Ibrahim told the BBC that “the prize will offer essentially good people, who may be wavering, the chance to opt for the good life after office”. That may be true for a very small percentage of leaders, but I don’t believe this prize will figure heavily in the rationale of most leaders who consider skimming from the top. It will serve more as a pat on the back to great leaders than as a corruption deterrent.
Although I am sceptical about the prize’s potential as an incentive to curb corrupt practices, the financial backing it gives to winners may help a pool of politicians with proven leadership capabilities to continue contributing to Africa, who otherwise may not have been able to do so. The prize also has the ability to promote an image of potential growth, stability and hope for Africa, which will hopefully attract more investment and encourage skilled workers to remain on the continent.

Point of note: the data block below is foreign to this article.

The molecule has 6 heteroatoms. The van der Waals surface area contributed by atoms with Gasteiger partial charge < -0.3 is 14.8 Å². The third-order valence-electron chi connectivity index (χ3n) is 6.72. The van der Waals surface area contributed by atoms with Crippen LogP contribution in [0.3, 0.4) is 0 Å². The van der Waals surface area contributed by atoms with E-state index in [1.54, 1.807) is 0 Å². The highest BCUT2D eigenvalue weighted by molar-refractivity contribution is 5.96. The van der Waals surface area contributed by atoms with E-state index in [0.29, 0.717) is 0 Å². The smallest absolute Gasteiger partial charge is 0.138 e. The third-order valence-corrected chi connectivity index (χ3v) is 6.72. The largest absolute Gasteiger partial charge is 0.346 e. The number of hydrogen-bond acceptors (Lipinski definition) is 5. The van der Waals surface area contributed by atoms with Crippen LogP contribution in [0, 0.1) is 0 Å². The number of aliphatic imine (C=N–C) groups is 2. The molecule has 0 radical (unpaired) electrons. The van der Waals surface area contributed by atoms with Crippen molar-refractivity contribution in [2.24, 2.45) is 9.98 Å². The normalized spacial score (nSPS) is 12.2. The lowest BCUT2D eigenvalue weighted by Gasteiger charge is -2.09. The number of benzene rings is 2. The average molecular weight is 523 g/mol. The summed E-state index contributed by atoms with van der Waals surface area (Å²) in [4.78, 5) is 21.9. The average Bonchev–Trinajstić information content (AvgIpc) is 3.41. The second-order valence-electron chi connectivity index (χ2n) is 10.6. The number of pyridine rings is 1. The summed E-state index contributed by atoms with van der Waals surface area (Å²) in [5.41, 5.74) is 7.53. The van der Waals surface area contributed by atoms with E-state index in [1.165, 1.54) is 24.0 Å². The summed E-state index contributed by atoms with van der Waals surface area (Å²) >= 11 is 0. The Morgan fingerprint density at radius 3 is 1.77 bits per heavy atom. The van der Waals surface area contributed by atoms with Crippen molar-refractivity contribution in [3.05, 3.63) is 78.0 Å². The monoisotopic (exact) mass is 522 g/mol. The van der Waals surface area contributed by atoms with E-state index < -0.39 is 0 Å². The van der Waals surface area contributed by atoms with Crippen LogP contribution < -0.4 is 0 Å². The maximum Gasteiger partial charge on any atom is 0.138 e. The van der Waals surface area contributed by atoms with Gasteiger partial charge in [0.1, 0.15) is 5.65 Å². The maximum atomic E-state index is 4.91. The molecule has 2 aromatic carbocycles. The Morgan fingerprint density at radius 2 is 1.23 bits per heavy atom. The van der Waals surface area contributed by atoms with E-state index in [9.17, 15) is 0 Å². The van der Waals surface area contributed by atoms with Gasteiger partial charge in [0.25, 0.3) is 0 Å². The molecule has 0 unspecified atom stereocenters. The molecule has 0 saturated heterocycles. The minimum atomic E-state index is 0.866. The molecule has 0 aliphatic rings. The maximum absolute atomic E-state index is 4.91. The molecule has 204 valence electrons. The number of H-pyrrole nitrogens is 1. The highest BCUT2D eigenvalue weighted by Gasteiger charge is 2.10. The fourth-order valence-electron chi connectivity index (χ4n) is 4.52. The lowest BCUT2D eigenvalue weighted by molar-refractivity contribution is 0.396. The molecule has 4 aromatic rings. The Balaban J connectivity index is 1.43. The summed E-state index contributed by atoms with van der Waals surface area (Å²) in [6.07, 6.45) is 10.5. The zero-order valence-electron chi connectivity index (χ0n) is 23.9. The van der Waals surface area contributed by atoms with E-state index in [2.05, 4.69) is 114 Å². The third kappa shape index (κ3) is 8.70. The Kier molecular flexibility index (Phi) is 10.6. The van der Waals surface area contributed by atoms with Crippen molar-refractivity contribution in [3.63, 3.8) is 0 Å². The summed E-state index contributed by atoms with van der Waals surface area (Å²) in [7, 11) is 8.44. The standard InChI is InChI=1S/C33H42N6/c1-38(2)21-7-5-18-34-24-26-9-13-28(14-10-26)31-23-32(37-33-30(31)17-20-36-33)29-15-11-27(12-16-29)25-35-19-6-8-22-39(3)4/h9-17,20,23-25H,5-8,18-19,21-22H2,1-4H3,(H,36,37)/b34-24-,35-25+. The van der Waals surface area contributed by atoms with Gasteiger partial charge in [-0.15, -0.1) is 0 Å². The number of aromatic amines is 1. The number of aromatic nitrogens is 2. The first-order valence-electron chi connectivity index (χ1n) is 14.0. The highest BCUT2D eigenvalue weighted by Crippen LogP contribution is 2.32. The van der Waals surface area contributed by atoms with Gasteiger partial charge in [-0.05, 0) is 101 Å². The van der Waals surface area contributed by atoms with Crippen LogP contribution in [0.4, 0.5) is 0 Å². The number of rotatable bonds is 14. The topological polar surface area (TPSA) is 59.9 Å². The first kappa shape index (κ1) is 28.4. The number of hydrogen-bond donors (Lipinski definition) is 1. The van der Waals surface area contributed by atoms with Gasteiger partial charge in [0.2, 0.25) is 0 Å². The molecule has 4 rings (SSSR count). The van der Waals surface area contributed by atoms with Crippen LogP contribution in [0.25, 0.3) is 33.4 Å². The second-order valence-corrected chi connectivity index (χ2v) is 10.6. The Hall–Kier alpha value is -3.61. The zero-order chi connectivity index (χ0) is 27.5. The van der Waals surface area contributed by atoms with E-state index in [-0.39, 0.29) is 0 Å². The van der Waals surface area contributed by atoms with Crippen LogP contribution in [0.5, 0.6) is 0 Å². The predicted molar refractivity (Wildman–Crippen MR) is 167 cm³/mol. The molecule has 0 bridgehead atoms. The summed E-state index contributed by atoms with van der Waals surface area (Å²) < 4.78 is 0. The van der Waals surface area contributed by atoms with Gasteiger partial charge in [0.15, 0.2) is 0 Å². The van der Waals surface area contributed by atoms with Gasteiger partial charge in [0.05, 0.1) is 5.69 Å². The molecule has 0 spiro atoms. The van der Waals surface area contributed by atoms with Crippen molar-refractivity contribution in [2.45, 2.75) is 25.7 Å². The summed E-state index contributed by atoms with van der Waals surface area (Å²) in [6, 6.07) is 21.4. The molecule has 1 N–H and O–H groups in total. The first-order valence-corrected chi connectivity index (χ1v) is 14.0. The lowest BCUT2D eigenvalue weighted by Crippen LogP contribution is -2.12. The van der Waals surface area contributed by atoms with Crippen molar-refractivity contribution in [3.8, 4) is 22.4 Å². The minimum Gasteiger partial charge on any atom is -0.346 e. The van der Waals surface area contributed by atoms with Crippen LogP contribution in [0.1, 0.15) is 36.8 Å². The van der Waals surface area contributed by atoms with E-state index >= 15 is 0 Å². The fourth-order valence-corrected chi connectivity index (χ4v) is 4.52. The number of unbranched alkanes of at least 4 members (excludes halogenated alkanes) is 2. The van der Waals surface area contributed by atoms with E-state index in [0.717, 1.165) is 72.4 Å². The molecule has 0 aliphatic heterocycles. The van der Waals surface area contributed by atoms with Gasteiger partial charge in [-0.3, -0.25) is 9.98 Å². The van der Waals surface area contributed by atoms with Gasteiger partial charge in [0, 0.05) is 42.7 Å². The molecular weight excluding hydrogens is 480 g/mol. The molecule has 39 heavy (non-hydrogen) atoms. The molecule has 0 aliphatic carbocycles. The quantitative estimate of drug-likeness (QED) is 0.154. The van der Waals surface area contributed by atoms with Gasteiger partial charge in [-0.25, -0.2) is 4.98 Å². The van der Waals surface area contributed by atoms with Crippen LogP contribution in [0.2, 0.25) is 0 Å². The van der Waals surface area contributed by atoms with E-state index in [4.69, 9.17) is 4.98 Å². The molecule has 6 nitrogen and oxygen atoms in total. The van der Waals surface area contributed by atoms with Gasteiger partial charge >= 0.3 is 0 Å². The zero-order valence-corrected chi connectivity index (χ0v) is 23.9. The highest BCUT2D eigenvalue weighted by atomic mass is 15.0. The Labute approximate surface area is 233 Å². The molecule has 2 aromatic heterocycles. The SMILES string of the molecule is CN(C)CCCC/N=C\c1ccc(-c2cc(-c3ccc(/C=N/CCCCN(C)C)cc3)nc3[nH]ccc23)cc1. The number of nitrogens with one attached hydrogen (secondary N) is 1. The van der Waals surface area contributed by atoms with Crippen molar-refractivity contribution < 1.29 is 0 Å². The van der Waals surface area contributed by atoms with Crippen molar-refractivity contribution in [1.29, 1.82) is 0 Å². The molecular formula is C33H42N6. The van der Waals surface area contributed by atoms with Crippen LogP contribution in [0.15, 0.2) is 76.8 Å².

The prize does have potential to improve the notorious image of the African head of state. As Ibrahim mentioned, no one knew who Chissano was before he won this prize (myself included), but everyone knows who Idi Amin was. At the least, the prize is a public-relations jewel for African countries, which will hopefully highlight some of the continent’s great leaders, diverting attention from the usual media concentration on tyrants and showcasing Africa as a great place in which to invest and reside.
At the very end of the question period following Ibrahim’s lecture, one student stressed the importance of promoting and mentoring young African leaders interested in politics. Ibrahim mentioned a few initiatives that his foundation supports, including providing education for underprivileged girls, and emphasised the importance of women in moving Africa forward.